The role of art in politics – VCUarts alumni advocate through artwork

Illustration by Gareth Bentall
Illustration by Gareth Bentall

Between the unparalleled artistic ability and quirky personality of VCU’s student body, many students expressed their disapproval of the 2016 election results through deprecating humor, artwork and clever combinations of the two.

VCUarts alumni and non-profit art workspace Studio Two Three interns Daniel Torraca and Joseph King’s “protest art” poster series perfectly exemplified the latter fusion of satire through artwork to advocate for social activism and progressive ideologies.

The pair’s humorous yet sardonic posters include various collage-like prints accompanied by bold political statements such as: “Try curing me with electro therapy you dumb fucking Nazi; Queer peoples against Mike Pence” and “Let’s wait and see if America’s racist; Fuck white pride.”


VCU students and Richmond inhabitants have responded approvingly to Torraca and King’s poster series, especially those who identify as belonging to the LGBTQ+ community. The posters successfully symbolized solidarity and allowed for a very necessary sense of comedic relief to seep into in an otherwise serious and frightening situation.

Despite containing vulgar language and strong claims, the poster series appears to be widely accepted by the community as a form of peaceful protest.

According to King, the posters were intended to provide the public with a platform for both protest and discussion regarding America’s current political state. Similarly, Torraca said he aimed for his work to serve as symbolism in solidarity with groups threatened by President-elect Trump and Vice President-elect Pence’s oppressive political platforms.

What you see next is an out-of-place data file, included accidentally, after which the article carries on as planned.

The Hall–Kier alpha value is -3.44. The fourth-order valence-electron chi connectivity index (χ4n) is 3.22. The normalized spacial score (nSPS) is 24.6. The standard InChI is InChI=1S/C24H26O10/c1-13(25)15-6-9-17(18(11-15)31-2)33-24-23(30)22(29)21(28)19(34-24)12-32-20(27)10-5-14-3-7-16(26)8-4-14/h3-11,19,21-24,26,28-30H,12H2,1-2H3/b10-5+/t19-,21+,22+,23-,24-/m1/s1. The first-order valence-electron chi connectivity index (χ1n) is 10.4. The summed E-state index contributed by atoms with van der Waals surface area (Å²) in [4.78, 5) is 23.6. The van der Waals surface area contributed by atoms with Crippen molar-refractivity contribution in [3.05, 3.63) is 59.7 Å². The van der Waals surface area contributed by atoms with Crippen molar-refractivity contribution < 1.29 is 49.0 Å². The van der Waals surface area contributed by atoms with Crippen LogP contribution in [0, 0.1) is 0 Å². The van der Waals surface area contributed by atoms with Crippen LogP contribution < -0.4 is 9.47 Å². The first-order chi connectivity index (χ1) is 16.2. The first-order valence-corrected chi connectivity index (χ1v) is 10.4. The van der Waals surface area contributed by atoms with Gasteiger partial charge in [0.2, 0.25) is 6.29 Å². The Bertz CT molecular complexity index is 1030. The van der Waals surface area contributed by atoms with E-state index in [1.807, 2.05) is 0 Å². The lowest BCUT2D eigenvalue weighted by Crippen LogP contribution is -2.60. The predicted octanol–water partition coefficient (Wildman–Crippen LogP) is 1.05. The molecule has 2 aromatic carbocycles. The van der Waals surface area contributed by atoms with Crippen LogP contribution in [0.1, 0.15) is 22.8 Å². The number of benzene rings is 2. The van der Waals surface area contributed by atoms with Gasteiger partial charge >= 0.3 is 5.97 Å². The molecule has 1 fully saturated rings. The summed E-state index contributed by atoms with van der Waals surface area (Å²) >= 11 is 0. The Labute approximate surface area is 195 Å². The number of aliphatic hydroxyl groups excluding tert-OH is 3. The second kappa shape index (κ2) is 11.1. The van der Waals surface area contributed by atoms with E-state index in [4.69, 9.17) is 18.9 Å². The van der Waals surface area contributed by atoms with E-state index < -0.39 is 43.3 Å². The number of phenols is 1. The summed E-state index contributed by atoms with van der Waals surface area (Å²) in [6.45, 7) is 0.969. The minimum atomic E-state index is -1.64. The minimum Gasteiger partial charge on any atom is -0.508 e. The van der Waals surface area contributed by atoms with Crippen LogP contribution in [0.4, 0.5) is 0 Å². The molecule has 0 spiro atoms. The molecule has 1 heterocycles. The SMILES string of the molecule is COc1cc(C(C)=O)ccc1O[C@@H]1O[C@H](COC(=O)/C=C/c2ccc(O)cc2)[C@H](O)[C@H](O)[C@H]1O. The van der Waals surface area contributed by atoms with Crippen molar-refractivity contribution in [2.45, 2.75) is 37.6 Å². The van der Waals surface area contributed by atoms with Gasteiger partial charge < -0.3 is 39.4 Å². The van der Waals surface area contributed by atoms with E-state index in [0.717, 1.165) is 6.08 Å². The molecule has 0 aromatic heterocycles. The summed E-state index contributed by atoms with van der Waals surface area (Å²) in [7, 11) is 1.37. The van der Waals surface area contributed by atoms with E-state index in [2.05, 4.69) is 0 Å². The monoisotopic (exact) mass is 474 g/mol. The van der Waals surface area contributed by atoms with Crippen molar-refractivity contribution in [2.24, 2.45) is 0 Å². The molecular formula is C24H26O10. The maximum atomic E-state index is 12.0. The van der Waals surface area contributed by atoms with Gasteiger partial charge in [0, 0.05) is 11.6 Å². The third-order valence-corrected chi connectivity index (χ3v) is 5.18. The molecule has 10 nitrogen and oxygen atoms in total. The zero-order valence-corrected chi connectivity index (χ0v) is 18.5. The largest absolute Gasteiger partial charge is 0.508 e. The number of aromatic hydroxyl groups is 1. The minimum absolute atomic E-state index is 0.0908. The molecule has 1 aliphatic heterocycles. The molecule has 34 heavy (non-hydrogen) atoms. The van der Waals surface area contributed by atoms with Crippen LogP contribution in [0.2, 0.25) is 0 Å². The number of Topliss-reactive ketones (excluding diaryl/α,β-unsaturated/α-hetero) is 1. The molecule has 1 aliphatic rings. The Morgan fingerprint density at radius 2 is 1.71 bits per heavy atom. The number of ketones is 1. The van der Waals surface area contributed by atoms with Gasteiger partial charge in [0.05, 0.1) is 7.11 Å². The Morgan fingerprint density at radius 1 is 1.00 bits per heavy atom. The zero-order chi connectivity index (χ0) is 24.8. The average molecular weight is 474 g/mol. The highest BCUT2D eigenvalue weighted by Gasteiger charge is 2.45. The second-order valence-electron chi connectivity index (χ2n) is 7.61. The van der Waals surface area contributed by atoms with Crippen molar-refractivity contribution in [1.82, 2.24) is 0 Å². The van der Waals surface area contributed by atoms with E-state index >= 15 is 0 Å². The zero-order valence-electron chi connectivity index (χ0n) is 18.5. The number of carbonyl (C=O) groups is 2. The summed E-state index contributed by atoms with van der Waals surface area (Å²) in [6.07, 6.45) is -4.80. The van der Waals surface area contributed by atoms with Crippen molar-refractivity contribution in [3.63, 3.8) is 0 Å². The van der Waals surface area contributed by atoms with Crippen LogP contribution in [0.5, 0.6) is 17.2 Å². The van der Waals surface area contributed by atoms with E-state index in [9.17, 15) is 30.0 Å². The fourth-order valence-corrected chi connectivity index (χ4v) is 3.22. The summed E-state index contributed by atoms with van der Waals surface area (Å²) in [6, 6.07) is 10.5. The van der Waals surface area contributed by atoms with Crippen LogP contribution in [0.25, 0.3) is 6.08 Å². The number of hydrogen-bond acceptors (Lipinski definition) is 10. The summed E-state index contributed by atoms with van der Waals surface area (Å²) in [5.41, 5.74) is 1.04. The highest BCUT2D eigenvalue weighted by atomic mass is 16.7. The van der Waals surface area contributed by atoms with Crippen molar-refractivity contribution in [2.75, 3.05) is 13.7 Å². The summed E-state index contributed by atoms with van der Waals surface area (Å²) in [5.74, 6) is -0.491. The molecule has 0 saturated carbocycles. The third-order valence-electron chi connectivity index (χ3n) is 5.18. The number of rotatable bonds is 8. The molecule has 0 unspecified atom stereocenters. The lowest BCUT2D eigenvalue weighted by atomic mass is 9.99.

“Art has a history of influencing the public view of politics,” Torraca said. “It’s one of the first places people turn to when they’re unsure of what is going on in a confusing and, frankly, terrifying political climate.”

Although Trump typically hogs the national limelight, Torraca’s work focused predominantly on the individual he considered more threatening — Pence. Torraca used comedic relief to draw attention to Pence’s severely antiquated perspectives toward LGBTQ+ rights by comparing the vice president-elect’s ideologies to the Nazi regime.

Torraca’s popular LGBTQ+ Pence/Nazi poster received significant recognition online from both local and out-of-state communities alike. According to King, multiple organizations have reached out to Torraca requesting permission to flyer their communities with his artwork.

“Art continues to influence people’s opinions about policies and administrations by emphasizing and spotlighting issues,” King said. “In that way politics can’t escape the crosshairs of art or the artworld.”

Torraca and King’s poster show, “MAKE YOUR OWN SHIT (or take ours),” is currently on display at Circle Thrift on West Broad Street until Jan. 5. The artists encourage the community to further spread their message by providing the public with free posters, and the means for viewers to create their own posters.


Ellie Fialk. Photo by Julie TrippEleanor Fialk
Eleanor is a junior print journalism and philosophy double major with a concentration in ethics and public policy. She often writes about issues of social justice and human rights, and her dream career would include traveling the world as a documentary filmmaker. You can usually find Eleanor binge watching an entire television series in one night or planning her next backpacking trip.
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